"I am as excited by the job now as I was on the very first day. I could not see myself doing anything different," he said.

"The rewards for our clients and the satisfaction of achieving top results is probably one of my favourite parts of the job. But I also love drafting cattle for clients and finding the best options for them."

Wyatt Wrigley, Eastern Rural Dalby

AN honour and a reward is how Wyatt Wrigley, Eastern Rural Dalby, views his inclusion in the state final of the ALPA Young Auctioneers Competition.

The 21-year-old will face the judges for the second time after appearing in the 2018 renewal and is still thanking his lucky stars.

"This is a fantastic industry to be in, especially where I am, and going forward I hope to better myself as an agent because it's a profession I see myself being in for a very long time," he said.

"To be working as I do is a privilege and to be honoured with a chance at the competition is something else again. I am a hard marker of my own performance. I record myself selling most weeks and try to improve on what I am doing.

"It's very encouraging when you have a win like this (qualifying for the final) to know the work you are doing is paying off."

Mr Wrigley says he has been on this trajectory since his school days, but it could be earlier.

"In 2016, I got a school-based traineeship with Eastern Rural and when that finished they offered me a job and I could not be more grateful," he said.

"But I had known them before. Eastern Rural were my parents' agents and I got to know the guys when they would come out and draft and prepare our cattle and I was fascinated by everything they did.

"I knew it was the job for me."

A regular at the Dalby sale yards selling fat and store cattle, Mr Wrigley acknowledges Peter Bird, his boss, for invaluable support and guidance.

"It's been a privilege to be alongside Pete."

Justin Rhode, Nutrien Ag Rockhampton

TWENTY-year-old Justin Rhode is finding dreams come true.

As he poured over schoolbooks in the classroom as a slightly younger man, he thought long and hard about how good it might be if he were involved in the stock and station side of the agricultural sector.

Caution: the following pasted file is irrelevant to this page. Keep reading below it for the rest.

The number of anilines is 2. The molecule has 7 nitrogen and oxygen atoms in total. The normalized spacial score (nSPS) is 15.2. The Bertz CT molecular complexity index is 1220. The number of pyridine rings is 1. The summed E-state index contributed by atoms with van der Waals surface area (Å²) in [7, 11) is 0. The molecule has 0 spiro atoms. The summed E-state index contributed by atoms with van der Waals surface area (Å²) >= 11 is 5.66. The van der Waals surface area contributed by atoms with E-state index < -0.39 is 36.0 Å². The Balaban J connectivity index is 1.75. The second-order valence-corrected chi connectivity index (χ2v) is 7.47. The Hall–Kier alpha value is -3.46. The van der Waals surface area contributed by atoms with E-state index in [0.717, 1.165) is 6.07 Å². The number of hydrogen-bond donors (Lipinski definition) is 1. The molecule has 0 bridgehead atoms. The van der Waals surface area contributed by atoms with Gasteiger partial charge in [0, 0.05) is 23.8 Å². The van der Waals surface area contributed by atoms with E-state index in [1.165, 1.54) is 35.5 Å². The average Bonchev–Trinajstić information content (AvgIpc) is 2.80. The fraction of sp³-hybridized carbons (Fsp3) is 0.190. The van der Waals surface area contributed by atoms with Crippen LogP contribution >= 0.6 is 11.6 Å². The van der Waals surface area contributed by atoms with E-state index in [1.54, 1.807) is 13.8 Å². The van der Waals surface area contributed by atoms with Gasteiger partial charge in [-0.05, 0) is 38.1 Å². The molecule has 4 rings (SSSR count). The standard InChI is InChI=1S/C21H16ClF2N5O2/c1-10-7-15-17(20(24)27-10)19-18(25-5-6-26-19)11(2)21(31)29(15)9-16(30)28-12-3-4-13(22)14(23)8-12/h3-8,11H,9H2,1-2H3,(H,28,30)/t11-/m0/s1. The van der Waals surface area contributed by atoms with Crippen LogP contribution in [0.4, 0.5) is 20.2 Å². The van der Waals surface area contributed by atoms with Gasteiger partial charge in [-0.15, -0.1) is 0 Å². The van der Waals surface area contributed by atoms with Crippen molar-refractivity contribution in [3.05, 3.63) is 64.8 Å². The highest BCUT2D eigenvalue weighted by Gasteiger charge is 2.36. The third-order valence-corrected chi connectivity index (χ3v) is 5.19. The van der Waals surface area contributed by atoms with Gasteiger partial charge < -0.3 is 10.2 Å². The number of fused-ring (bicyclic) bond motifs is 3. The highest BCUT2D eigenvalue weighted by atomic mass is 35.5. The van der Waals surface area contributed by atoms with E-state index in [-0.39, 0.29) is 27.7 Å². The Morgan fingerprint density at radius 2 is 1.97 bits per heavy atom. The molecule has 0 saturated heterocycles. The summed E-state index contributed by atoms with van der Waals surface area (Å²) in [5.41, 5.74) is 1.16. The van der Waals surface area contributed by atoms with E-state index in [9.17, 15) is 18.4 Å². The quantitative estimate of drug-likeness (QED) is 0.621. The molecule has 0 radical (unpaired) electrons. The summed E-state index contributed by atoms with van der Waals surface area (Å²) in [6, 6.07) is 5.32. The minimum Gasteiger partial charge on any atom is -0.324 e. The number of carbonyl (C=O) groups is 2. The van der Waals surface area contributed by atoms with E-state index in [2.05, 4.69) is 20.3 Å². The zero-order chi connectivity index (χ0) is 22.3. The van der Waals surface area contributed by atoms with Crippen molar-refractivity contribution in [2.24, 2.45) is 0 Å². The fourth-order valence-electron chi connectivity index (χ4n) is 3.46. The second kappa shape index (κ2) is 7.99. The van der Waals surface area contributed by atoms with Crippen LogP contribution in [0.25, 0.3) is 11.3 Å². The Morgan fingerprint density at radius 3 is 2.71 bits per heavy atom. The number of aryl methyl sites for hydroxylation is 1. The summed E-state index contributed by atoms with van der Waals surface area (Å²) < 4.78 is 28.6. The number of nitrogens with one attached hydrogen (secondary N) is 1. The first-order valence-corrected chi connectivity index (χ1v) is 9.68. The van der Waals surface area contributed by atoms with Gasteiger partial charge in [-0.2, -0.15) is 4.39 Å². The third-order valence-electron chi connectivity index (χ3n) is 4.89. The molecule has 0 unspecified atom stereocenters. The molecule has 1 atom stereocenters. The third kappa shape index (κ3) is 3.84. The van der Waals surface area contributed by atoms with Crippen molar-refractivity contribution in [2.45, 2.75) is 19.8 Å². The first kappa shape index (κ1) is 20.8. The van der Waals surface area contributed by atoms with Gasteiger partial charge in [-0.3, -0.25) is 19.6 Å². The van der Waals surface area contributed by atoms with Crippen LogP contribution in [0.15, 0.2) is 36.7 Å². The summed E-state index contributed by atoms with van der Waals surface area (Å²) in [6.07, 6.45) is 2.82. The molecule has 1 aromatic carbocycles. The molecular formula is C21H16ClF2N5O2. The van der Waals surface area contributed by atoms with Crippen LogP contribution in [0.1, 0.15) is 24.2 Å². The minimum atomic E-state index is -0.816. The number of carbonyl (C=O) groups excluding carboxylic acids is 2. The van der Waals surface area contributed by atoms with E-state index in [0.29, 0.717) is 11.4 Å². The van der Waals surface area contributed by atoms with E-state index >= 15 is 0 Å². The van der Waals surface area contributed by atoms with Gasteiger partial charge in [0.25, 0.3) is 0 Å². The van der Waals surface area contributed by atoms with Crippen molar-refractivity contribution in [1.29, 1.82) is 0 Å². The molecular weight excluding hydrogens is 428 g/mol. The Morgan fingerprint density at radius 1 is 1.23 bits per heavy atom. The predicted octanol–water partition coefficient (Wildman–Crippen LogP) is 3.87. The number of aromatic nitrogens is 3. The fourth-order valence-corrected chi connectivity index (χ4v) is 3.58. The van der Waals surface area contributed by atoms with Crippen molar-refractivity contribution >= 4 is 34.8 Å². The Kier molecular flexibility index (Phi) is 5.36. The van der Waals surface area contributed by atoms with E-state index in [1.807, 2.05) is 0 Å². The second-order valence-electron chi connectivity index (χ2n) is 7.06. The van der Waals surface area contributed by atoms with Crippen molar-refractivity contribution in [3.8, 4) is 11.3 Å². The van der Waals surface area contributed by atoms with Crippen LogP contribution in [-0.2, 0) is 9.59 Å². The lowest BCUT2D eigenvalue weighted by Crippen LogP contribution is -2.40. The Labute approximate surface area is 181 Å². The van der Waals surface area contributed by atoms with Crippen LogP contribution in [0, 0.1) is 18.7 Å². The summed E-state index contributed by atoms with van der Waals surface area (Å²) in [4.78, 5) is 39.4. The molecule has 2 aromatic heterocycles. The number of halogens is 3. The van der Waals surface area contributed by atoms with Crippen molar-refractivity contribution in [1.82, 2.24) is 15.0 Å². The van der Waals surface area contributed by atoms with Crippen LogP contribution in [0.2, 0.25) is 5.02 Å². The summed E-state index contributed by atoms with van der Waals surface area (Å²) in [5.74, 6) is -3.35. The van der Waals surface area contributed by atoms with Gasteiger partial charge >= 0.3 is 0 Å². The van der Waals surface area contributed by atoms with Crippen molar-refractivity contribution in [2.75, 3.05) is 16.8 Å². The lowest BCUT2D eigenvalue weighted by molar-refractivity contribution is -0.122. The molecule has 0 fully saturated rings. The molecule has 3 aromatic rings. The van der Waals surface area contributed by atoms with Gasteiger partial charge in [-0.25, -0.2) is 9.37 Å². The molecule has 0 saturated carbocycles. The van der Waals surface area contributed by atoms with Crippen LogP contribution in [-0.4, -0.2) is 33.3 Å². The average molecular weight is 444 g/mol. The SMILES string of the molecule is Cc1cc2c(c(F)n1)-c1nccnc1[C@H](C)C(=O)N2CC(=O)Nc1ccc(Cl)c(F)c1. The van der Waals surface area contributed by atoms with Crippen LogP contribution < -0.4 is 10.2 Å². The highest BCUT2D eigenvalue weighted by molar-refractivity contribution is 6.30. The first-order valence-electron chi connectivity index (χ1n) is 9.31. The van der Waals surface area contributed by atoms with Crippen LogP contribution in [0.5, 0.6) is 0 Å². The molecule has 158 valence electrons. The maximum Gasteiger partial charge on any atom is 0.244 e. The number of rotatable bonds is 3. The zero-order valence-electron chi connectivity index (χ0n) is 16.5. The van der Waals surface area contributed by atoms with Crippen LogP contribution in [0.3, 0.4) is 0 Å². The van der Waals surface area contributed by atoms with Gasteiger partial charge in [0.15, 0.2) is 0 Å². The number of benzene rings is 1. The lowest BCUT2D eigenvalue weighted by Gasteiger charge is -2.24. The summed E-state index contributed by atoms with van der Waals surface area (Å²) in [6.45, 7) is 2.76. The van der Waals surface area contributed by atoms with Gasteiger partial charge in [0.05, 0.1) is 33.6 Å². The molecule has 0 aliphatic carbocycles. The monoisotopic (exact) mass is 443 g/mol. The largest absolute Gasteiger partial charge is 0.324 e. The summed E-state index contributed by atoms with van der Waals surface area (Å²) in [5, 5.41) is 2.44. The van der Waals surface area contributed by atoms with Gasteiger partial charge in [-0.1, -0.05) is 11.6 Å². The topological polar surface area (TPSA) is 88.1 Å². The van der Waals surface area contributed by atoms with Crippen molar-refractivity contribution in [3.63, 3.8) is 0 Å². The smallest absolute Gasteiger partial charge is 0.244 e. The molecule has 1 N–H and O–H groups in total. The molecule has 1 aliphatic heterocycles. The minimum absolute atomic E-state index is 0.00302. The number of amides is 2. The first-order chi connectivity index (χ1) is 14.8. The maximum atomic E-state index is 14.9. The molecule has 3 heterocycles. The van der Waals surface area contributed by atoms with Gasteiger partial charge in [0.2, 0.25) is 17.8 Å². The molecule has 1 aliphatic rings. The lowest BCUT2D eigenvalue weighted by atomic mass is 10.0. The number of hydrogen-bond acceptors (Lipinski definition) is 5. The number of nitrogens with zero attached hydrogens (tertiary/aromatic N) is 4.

Now he knows, and he's loving every minute of his role with Nutrien Ag in Rockhampton.

Originally part of the team at Landmark Rockhampton before its change to Nutrien Ag, he relishes working alongside such industry notables as Julian Laver, Michael Lynch and Trent McKinlay in the beef capital.

He holds a Chattels Auctioneers licence and sells each week at the Central Queensland Livestock Exchange in Gracemere and also at Miriam Vale once a month.

"I've been been in the industry for two years and I still can't believe it," he said.

"All I ever wanted to do was to get into the stock and station side of things and I was lucky enough to get a job chasing cattle on a station in central Queensland first off and then I got my dream job just six months out of school.

"I took the opportunity with both hands and I try to learn as much as I can every day and I absolutely love the career I have."

A fan of fishing, crabbing and a round of golf, Mr Rhode is well aware of the assignment ahead of him.

"I feel pretty honoured to be a finalist because this whole competition is surrounded by a lot of industry experts," he said.

"It has a big reputation because people go on from here to compete at a national and international level. I'm not saying I will go that far but when you think about it, it's easy to understand how important the competition is. That's why I feel privileged to be part of it and I will give it my best shot."

He enjoys marketing livestock, developing relationships with clients and growing their business.

"I like talking with people and my favourite part of the job is doing the best for our clients," he added.

Jake Robinson, Nutrien Ag Roma

JAKE Robinson, Nutrien Ag Roma, confesses to being surprised when named among the 10 finalists for the Queensland leg of the ALPA Young Auctioneers Competition.

At best, he said, he was hopeful of making the cut.

"I feel pretty good about being in the competition final," the 21-year-old admitted.

"But I did not know I would get in. I was only hopeful about being involved and I have to thank the people here at Nutrien for nominating me and giving me this opportunity to represent them.